‘Don’t mention the torture’
‘In contrast with 2012, there were no executions for sorcery during the year ’. This is a rather odd statement to find in a country report from the US State Department. One might almost smile. That same year, again in contrast with 2012, ‘there were no judicially administered amputations … There was one execution by beheading’. However, in 2013 there were credible reports of torture that, in one instance, led to the execution of seven men. It was accepted that flogging was a legitimate judicial punishment.
If I add some information to the fact in the report that ‘Women risk arrest for driving in a private vehicle driven by a male who is not an employee … or a close male relative’ – namely, that a woman cannot have a driver’s license – many people would correctly guess that the document is about Saudi Arabia.
On 11 May, the president of our university signed a memorandum of intent with the rector of King Saud University. The details aren’t on our website yet, but the negotiations must have been fascinating. Would it have been polite to mention the well-publicised allegation that, last year, one of the female students of the university (their official website in English uses the term ‘girls’ a lot) died of a heart-attack as the male paramedics were delayed access to a woman-only campus? Perhaps not.
In any event, if this is true, it may have been due to a bad judgement call by one or two university staff. By contrast, what was almost certainly discussed at some stage is the relevance to Groningen co-operation of article 13 of Saudi Arabia’s ‘Basic Law of Governance’: ‘The aim of education is to implant the Islamic Creed in the hearts of all youths.’ There is a difficult path to tread here between cultural difference and the fact that Saudi Arabia punishes what it perceives as dissident Islamic believers (not to mention followers of other religions).
The state can do this through the power of the dictatorship that established and ultimately controls King Saud University. The institution is a not a semi-autonomous body such as Groningen: the day before he signed the memorandum in Groningen, rector Al-Omar repeated his praise of the wise leadership of his country.
When we signed the document, we signed a contract with an organisation that is part of a system where one man’s court testimony counts for those of two women. It is only right and proper that if some of our staff visit Saudi Arabia that, for example, they do not bring alcohol out of respect for local culture and ethics and that dress codes are respected, but we had better not send any ‘gays, tomboys [or] emos’ as they are banned from schools and universities by a 2012 decree. Once more, this wording is almost comic, but the reality behind it is one where gay people can be punished by flogging or death (and note that in 2013, more than 70% of the prison population were non-citizens).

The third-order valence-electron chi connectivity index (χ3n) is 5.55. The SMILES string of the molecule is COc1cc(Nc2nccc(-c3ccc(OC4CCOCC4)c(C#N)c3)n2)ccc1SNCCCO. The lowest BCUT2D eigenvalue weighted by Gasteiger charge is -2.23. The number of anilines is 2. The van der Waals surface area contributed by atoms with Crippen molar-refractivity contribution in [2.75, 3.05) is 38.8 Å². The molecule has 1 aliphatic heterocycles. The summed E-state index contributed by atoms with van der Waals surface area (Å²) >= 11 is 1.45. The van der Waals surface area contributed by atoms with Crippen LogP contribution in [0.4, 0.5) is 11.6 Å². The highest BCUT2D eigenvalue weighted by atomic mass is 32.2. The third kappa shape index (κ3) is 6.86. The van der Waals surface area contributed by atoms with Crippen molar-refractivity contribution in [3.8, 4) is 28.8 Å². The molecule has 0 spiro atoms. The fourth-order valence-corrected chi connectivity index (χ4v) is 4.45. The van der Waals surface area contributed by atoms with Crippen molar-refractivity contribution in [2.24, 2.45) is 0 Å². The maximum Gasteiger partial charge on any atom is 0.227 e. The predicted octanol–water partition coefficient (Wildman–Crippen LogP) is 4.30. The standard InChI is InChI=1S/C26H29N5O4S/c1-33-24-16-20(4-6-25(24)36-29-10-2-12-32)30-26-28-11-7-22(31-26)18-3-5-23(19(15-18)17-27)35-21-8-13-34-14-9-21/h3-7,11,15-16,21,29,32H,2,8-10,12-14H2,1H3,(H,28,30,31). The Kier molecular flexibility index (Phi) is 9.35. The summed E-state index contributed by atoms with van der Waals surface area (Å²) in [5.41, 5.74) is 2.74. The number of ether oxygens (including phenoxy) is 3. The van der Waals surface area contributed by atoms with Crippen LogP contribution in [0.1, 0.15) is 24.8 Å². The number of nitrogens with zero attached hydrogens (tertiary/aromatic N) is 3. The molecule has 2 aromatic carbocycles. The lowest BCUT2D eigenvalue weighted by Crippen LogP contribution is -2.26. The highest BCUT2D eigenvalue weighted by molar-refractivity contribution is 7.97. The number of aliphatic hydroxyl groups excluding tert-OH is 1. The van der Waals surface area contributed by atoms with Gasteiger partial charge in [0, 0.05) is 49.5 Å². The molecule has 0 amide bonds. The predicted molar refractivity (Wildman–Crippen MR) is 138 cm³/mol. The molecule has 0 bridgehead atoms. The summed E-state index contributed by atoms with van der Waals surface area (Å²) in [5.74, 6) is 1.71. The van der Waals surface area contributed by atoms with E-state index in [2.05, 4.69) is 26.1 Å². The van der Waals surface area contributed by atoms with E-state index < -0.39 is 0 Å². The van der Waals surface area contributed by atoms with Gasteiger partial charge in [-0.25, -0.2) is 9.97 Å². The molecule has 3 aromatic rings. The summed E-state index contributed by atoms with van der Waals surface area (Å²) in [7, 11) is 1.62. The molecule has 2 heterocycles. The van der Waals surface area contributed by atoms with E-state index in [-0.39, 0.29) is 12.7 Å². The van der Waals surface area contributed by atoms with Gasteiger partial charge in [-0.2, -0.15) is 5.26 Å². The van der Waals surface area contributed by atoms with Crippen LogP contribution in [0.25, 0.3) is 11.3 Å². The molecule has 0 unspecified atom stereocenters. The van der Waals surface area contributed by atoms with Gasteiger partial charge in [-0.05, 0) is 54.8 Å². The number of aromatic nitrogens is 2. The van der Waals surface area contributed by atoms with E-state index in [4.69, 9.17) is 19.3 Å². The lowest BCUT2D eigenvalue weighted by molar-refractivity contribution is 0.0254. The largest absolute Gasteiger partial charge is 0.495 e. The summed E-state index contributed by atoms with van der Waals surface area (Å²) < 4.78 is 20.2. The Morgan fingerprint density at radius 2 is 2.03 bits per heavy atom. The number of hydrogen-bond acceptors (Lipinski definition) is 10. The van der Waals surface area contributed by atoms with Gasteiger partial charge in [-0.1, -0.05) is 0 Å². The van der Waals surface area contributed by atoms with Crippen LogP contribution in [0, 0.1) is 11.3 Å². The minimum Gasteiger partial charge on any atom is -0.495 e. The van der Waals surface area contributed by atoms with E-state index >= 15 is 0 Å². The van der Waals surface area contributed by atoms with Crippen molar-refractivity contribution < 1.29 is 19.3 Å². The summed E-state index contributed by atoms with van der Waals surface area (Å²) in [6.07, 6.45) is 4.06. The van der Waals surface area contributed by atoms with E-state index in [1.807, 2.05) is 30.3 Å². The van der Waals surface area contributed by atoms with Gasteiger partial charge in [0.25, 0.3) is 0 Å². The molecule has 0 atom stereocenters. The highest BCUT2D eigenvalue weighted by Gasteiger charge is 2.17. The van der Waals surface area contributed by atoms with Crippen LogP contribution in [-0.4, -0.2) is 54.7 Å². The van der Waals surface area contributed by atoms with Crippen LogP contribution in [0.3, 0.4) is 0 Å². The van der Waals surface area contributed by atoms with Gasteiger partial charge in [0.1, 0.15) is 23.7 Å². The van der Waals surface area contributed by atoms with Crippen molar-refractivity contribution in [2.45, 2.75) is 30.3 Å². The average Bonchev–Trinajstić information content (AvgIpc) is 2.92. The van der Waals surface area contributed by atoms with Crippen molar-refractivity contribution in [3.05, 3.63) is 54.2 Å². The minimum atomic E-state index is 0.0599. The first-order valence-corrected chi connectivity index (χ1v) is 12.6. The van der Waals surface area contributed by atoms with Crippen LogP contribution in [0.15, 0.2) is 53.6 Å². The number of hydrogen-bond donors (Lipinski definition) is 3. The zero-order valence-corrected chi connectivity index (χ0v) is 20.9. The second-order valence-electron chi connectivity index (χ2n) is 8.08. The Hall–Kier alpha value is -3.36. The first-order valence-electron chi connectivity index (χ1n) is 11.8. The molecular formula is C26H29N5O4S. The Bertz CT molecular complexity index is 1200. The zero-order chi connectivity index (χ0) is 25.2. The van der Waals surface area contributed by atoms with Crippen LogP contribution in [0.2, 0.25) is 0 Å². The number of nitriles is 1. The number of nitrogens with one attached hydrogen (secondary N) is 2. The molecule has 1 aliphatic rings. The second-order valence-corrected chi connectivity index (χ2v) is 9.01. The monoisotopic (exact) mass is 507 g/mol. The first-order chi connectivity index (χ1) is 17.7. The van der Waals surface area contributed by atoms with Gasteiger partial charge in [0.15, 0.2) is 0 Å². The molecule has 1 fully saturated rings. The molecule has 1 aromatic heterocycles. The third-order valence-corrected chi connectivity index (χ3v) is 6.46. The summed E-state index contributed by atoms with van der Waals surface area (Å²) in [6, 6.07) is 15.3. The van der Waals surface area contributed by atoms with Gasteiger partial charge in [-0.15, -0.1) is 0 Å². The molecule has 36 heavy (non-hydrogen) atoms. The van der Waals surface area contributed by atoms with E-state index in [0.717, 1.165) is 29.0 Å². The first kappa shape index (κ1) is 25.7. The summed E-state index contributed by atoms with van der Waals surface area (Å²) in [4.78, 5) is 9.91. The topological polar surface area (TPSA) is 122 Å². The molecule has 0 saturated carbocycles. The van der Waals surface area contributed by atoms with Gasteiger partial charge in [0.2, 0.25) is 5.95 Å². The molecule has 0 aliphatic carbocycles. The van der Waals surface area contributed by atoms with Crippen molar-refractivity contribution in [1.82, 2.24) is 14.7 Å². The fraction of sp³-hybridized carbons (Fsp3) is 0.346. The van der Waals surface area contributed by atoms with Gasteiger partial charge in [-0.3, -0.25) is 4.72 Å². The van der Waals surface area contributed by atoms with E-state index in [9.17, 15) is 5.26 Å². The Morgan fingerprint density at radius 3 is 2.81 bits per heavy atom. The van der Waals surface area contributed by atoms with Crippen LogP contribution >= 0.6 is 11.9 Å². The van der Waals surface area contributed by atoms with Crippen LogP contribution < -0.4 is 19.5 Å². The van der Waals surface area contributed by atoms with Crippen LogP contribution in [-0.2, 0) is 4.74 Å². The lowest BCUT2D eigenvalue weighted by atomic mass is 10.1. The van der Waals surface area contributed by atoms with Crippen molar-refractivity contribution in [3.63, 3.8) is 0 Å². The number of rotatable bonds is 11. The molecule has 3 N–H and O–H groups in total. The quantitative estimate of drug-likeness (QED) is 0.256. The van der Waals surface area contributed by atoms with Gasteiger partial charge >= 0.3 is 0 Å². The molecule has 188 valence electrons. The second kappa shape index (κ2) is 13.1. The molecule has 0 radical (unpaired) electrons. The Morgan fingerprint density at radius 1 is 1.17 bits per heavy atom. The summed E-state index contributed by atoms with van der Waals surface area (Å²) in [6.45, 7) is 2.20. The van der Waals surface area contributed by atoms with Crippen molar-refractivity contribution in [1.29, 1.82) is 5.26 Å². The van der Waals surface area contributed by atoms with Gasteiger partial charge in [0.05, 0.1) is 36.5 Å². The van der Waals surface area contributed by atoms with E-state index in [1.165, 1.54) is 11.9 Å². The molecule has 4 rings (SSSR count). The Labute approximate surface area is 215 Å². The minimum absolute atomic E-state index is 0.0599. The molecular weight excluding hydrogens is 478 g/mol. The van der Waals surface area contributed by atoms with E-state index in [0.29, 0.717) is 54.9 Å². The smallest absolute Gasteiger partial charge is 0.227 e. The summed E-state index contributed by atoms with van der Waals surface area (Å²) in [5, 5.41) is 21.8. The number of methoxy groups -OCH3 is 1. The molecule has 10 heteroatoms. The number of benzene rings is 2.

This puts Groningen in a delicate position. On the one hand, there is politeness: it is never good manners to mention torture over dinner, to be seen wiping your hand discreetly. On the other hand, failing to provide a clear condemnation of central parts of Saudi society is an insult to the visitors: concealing our repulsion for widespread and flagrant human rights violations is condescending to part of a civilisation that has a long history of scholarship and moral reflection.
The staff and students of King Saud University are not naïve children or primitives, but members of an institution with a considerable academic reputation that must be filled with talented people. I imagine that the memorandum recognises this and that it explicitly rejects any endorsement by Groningen of dictatorship, state violence, gross sexism and the capital punishment of social and political dissidents.
John Flood is lecturer and coordinator of the Modern Literature section at the Department of English Language and Culture at the RUG.